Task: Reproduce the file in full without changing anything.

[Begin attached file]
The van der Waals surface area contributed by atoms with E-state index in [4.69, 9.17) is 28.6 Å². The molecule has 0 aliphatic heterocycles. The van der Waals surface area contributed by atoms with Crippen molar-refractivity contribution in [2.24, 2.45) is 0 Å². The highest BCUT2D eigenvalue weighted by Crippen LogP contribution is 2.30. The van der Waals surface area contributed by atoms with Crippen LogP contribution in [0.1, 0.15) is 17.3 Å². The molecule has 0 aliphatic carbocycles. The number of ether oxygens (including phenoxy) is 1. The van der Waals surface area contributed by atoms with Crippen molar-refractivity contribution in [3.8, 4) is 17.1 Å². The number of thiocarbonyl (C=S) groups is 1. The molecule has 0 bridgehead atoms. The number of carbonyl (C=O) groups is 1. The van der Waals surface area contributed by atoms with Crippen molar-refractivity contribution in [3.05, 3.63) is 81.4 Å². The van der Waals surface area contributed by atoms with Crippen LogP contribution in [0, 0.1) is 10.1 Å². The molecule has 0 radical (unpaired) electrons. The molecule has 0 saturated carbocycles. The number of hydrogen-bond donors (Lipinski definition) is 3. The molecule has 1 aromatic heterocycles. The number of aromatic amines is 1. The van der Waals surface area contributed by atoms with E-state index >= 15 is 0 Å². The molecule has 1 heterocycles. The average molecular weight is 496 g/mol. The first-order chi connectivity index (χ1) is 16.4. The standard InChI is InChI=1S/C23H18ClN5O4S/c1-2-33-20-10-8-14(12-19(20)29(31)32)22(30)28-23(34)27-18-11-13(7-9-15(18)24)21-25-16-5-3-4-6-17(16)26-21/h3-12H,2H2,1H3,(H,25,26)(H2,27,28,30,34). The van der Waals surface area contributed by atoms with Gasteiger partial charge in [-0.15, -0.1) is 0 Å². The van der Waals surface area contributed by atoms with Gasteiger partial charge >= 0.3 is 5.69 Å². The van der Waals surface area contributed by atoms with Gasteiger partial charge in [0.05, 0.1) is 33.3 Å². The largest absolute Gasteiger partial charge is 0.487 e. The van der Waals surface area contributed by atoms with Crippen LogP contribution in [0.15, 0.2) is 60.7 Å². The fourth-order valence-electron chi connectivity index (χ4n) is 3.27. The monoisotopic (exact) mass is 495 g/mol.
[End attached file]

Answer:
The van der Waals surface area contributed by atoms with E-state index in [4.69, 9.17) is 28.6 Å². The molecule has 0 aliphatic heterocycles. The van der Waals surface area contributed by atoms with Crippen molar-refractivity contribution in [2.24, 2.45) is 0 Å². The highest BCUT2D eigenvalue weighted by Crippen LogP contribution is 2.30. The van der Waals surface area contributed by atoms with Crippen LogP contribution in [0.1, 0.15) is 17.3 Å². The molecule has 0 aliphatic carbocycles. The number of ether oxygens (including phenoxy) is 1. The van der Waals surface area contributed by atoms with Crippen molar-refractivity contribution in [3.8, 4) is 17.1 Å². The number of thiocarbonyl (C=S) groups is 1. The molecule has 0 bridgehead atoms. The number of carbonyl (C=O) groups is 1. The van der Waals surface area contributed by atoms with Crippen molar-refractivity contribution in [3.05, 3.63) is 81.4 Å². The van der Waals surface area contributed by atoms with Crippen LogP contribution in [0, 0.1) is 10.1 Å². The molecule has 0 radical (unpaired) electrons. The molecule has 0 saturated carbocycles. The number of hydrogen-bond donors (Lipinski definition) is 3. The molecule has 1 aromatic heterocycles. The number of aromatic amines is 1. The van der Waals surface area contributed by atoms with E-state index >= 15 is 0 Å². The molecule has 1 heterocycles. The average molecular weight is 496 g/mol. The first-order chi connectivity index (χ1) is 16.4. The standard InChI is InChI=1S/C23H18ClN5O4S/c1-2-33-20-10-8-14(12-19(20)29(31)32)22(30)28-23(34)27-18-11-13(7-9-15(18)24)21-25-16-5-3-4-6-17(16)26-21/h3-12H,2H2,1H3,(H,25,26)(H2,27,28,30,34). The van der Waals surface area contributed by atoms with Gasteiger partial charge in [-0.15, -0.1) is 0 Å². The van der Waals surface area contributed by atoms with Gasteiger partial charge >= 0.3 is 5.69 Å². The van der Waals surface area contributed by atoms with Gasteiger partial charge in [0.05, 0.1) is 33.3 Å². The largest absolute Gasteiger partial charge is 0.487 e. The van der Waals surface area contributed by atoms with Crippen LogP contribution in [0.15, 0.2) is 60.7 Å². The fourth-order valence-electron chi connectivity index (χ4n) is 3.27. The monoisotopic (exact) mass is 495 g/mol.